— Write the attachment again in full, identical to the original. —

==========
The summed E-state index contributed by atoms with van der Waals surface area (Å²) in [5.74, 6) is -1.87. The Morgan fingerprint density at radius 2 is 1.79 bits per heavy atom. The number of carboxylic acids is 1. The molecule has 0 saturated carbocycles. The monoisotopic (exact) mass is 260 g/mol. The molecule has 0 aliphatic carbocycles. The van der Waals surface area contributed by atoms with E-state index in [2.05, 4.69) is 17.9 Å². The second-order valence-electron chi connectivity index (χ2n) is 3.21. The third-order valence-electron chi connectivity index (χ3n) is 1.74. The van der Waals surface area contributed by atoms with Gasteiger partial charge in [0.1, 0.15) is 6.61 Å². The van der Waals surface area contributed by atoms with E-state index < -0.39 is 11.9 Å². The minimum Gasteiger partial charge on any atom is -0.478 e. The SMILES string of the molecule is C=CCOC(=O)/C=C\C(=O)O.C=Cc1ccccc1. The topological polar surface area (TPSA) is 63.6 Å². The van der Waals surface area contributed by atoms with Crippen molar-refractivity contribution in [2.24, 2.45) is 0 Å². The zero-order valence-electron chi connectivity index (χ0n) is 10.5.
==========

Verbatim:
The summed E-state index contributed by atoms with van der Waals surface area (Å²) in [5.74, 6) is -1.87. The Morgan fingerprint density at radius 2 is 1.79 bits per heavy atom. The number of carboxylic acids is 1. The molecule has 0 saturated carbocycles. The monoisotopic (exact) mass is 260 g/mol. The molecule has 0 aliphatic carbocycles. The van der Waals surface area contributed by atoms with E-state index in [2.05, 4.69) is 17.9 Å². The second-order valence-electron chi connectivity index (χ2n) is 3.21. The third-order valence-electron chi connectivity index (χ3n) is 1.74. The van der Waals surface area contributed by atoms with Gasteiger partial charge in [0.1, 0.15) is 6.61 Å². The van der Waals surface area contributed by atoms with E-state index < -0.39 is 11.9 Å². The minimum Gasteiger partial charge on any atom is -0.478 e. The SMILES string of the molecule is C=CCOC(=O)/C=C\C(=O)O.C=Cc1ccccc1. The topological polar surface area (TPSA) is 63.6 Å². The van der Waals surface area contributed by atoms with Crippen molar-refractivity contribution in [2.24, 2.45) is 0 Å². The zero-order valence-electron chi connectivity index (χ0n) is 10.5.